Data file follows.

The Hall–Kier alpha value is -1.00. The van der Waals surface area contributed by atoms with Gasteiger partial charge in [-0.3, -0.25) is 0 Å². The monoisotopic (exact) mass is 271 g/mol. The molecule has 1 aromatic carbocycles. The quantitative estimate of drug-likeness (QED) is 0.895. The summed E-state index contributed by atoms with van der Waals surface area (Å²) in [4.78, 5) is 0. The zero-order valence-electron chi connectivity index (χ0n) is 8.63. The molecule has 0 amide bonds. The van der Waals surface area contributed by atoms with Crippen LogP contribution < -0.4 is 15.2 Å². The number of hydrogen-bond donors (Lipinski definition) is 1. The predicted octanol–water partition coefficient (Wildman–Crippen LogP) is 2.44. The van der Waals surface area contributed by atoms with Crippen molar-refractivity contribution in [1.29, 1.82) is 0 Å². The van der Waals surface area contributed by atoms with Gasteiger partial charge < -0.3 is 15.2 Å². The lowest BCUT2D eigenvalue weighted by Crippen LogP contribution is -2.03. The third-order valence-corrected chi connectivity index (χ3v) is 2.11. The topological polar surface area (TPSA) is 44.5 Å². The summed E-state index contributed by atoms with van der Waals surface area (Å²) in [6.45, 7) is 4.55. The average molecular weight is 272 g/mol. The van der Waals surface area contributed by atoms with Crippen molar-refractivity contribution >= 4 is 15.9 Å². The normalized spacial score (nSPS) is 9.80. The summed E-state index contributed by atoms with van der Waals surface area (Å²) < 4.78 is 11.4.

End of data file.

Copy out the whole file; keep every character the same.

The Hall–Kier alpha value is -1.00. The van der Waals surface area contributed by atoms with Gasteiger partial charge in [-0.3, -0.25) is 0 Å². The monoisotopic (exact) mass is 271 g/mol. The molecule has 1 aromatic carbocycles. The quantitative estimate of drug-likeness (QED) is 0.895. The summed E-state index contributed by atoms with van der Waals surface area (Å²) in [4.78, 5) is 0. The zero-order valence-electron chi connectivity index (χ0n) is 8.63. The molecule has 0 amide bonds. The van der Waals surface area contributed by atoms with Crippen LogP contribution < -0.4 is 15.2 Å². The number of hydrogen-bond donors (Lipinski definition) is 1. The predicted octanol–water partition coefficient (Wildman–Crippen LogP) is 2.44. The van der Waals surface area contributed by atoms with Crippen molar-refractivity contribution in [1.29, 1.82) is 0 Å². The van der Waals surface area contributed by atoms with Gasteiger partial charge < -0.3 is 15.2 Å². The lowest BCUT2D eigenvalue weighted by Crippen LogP contribution is -2.03. The third-order valence-corrected chi connectivity index (χ3v) is 2.11. The topological polar surface area (TPSA) is 44.5 Å². The summed E-state index contributed by atoms with van der Waals surface area (Å²) in [6.45, 7) is 4.55. The average molecular weight is 272 g/mol. The van der Waals surface area contributed by atoms with Crippen molar-refractivity contribution >= 4 is 15.9 Å². The normalized spacial score (nSPS) is 9.80. The summed E-state index contributed by atoms with van der Waals surface area (Å²) < 4.78 is 11.4.